p. 41: The requirements you list for rationality are intentionality, an enduring self, and libertarian free will. I don’t think physicalism has problems with the first two, and I disagree that the third is a necessary condition for rationality. (If it is, we’re in trouble, even if dualism is true–we don’t have voluntary control over our beliefs. See William Alston, “The Deontological Conception of Epistemic Justification” in his Epistemic Justification (1989, Cornell University Press).)
Throughout this chapter, you haven’t given any reason to think that the alleged problems you raise for physicalism and property dualism are solved by substance dualism, with the possible exception of the enduring self. How does substance dualism get you intentionality? (I’d like to see a substance dualist version of psycholinguistics, please.) How does substance dualism get you libertarian free will? (Are spiritual substances deterministic or indeterministic in their behavior?)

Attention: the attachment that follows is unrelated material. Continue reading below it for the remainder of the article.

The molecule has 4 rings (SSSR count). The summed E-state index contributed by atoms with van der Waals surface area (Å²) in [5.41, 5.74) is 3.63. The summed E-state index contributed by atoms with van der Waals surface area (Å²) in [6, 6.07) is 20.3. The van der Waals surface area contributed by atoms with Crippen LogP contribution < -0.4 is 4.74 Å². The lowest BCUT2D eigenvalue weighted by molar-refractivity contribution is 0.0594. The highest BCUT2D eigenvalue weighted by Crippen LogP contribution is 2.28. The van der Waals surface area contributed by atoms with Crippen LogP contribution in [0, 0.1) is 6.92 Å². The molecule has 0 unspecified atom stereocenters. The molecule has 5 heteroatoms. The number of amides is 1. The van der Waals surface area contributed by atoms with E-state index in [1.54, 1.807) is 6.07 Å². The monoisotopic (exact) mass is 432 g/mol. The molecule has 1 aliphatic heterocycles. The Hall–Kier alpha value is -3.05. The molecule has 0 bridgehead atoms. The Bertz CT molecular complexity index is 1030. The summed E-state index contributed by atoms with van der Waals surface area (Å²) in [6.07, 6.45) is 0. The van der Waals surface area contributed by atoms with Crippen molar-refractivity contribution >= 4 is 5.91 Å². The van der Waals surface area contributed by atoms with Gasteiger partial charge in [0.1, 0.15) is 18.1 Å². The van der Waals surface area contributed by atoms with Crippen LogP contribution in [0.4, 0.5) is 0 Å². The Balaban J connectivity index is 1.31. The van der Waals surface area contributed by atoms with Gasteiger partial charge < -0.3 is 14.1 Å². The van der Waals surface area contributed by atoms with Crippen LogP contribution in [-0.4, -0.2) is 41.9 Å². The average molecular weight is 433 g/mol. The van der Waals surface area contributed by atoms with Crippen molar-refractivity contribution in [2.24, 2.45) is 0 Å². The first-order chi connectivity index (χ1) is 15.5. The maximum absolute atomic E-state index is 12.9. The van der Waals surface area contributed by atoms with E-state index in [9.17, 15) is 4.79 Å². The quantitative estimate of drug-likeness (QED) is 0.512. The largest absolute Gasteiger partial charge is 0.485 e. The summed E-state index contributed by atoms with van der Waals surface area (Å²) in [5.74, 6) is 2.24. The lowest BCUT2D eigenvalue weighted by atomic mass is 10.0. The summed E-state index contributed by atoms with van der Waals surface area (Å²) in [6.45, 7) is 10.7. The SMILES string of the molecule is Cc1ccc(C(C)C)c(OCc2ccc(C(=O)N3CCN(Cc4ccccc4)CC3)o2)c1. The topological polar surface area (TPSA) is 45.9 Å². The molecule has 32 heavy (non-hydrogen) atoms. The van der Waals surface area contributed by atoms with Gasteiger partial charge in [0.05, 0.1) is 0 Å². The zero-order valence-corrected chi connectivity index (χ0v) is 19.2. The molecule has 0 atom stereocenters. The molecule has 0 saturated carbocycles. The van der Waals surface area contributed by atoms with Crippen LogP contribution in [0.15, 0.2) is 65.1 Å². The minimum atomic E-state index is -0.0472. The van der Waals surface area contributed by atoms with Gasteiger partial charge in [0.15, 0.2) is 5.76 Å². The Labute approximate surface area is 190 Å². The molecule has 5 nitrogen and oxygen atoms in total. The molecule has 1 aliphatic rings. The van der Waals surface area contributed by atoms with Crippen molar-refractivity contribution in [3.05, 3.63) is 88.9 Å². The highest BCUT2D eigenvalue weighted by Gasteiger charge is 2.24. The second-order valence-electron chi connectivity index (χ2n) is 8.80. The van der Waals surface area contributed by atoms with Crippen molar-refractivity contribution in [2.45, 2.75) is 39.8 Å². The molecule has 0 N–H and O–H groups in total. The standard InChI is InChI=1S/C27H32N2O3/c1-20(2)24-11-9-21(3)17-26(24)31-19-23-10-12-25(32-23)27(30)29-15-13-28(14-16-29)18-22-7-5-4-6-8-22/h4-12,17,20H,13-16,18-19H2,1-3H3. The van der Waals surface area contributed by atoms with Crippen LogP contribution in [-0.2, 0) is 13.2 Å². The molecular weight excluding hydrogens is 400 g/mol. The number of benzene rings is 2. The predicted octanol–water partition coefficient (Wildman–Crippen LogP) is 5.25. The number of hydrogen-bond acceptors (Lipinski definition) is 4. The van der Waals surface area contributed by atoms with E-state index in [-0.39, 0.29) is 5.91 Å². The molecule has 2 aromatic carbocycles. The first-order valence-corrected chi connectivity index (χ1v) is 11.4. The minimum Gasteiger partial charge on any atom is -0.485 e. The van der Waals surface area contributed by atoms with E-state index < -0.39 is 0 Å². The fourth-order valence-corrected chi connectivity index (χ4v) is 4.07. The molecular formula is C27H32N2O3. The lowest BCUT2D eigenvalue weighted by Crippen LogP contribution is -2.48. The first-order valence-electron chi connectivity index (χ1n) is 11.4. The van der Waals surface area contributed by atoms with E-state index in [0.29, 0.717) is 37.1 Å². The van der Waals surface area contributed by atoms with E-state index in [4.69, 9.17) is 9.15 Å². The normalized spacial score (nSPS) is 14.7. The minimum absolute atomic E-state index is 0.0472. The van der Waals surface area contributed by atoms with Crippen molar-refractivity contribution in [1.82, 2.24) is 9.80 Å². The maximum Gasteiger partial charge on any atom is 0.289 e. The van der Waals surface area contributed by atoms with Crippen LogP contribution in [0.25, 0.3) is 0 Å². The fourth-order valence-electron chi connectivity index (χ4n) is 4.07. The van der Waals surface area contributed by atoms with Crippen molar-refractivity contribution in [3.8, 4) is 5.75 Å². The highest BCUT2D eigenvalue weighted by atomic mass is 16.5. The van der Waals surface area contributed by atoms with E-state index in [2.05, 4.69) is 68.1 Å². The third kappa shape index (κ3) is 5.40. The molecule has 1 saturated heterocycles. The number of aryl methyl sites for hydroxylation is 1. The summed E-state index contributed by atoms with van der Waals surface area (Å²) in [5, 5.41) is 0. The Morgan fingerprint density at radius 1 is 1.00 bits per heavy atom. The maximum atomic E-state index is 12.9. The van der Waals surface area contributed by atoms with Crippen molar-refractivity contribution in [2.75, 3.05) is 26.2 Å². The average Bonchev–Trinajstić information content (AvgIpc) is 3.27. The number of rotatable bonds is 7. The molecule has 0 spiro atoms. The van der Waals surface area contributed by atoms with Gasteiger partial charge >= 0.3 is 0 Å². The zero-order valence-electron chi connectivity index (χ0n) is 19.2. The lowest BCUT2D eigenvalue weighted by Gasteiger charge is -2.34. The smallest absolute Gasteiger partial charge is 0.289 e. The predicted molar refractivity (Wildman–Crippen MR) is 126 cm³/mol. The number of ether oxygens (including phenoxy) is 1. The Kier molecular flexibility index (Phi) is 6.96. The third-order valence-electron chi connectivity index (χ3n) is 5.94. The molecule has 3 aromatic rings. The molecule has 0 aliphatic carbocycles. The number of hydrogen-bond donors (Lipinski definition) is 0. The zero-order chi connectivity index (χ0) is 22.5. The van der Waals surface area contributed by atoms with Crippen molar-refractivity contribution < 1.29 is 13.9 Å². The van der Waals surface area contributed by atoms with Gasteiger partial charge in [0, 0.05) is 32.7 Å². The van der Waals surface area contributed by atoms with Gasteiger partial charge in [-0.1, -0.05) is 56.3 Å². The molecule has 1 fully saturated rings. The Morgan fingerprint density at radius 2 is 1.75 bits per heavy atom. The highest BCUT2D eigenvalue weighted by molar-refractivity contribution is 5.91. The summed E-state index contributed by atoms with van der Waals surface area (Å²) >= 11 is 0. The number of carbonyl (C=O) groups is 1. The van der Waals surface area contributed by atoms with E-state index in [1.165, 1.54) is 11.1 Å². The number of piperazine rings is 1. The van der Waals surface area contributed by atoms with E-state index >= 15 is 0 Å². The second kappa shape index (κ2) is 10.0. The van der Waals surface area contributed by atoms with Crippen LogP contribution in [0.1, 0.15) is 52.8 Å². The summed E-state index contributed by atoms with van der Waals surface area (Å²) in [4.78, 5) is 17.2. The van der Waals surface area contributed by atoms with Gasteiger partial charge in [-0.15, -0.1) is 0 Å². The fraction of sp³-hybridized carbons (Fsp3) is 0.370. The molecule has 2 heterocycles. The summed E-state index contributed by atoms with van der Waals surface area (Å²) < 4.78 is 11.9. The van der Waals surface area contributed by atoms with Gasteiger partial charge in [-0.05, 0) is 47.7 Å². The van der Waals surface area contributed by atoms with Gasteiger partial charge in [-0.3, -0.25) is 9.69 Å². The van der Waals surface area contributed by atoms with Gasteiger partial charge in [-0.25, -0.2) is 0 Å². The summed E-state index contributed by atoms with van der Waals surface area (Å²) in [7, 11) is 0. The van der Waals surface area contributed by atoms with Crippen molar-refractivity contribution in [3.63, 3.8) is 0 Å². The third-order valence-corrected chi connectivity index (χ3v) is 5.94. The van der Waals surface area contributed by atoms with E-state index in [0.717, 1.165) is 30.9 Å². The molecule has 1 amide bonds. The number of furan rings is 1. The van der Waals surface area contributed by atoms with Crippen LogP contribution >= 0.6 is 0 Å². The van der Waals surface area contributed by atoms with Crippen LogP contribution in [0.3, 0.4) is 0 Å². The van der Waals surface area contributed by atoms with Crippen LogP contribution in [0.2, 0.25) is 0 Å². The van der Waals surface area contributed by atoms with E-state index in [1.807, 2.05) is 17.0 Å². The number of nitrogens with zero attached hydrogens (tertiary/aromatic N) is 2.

Ch. 3: Dualism and Eternal Life
Arguments Against Dualism
p. 44: Your example of two causally connected things for which the mechanism is unknown–colds and drafts–is a poor one. Drafts don’t cause colds, viruses do. (I think your overall argument here is pretty good–I certainly agree that we can find things to be causally connected without knowing what the mechanism is. It’s always nice to have a mechanism, though.)